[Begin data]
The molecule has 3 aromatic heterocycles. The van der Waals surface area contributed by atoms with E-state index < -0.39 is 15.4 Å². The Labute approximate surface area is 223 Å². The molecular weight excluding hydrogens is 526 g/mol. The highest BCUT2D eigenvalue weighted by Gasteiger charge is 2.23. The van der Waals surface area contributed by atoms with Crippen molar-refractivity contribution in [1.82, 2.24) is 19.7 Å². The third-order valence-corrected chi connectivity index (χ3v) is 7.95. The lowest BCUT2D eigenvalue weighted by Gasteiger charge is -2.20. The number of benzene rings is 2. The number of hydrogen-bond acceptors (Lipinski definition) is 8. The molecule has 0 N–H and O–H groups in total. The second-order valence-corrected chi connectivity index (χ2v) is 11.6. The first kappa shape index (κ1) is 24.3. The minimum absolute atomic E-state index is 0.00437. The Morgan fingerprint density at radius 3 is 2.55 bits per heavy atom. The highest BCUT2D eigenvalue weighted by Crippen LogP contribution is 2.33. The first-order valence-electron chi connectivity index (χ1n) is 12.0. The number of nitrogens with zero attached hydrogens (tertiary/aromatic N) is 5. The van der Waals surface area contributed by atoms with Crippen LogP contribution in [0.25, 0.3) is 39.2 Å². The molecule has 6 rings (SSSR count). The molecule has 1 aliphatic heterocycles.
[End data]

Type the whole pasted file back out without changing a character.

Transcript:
The molecule has 3 aromatic heterocycles. The van der Waals surface area contributed by atoms with E-state index < -0.39 is 15.4 Å². The Labute approximate surface area is 223 Å². The molecular weight excluding hydrogens is 526 g/mol. The highest BCUT2D eigenvalue weighted by Gasteiger charge is 2.23. The van der Waals surface area contributed by atoms with Crippen molar-refractivity contribution in [1.82, 2.24) is 19.7 Å². The third-order valence-corrected chi connectivity index (χ3v) is 7.95. The lowest BCUT2D eigenvalue weighted by Gasteiger charge is -2.20. The number of benzene rings is 2. The number of hydrogen-bond acceptors (Lipinski definition) is 8. The molecule has 0 N–H and O–H groups in total. The second-order valence-corrected chi connectivity index (χ2v) is 11.6. The first kappa shape index (κ1) is 24.3. The minimum absolute atomic E-state index is 0.00437. The Morgan fingerprint density at radius 3 is 2.55 bits per heavy atom. The highest BCUT2D eigenvalue weighted by Crippen LogP contribution is 2.33. The first-order valence-electron chi connectivity index (χ1n) is 12.0. The number of nitrogens with zero attached hydrogens (tertiary/aromatic N) is 5. The van der Waals surface area contributed by atoms with Crippen LogP contribution in [0.25, 0.3) is 39.2 Å². The molecule has 6 rings (SSSR count). The molecule has 1 aliphatic heterocycles.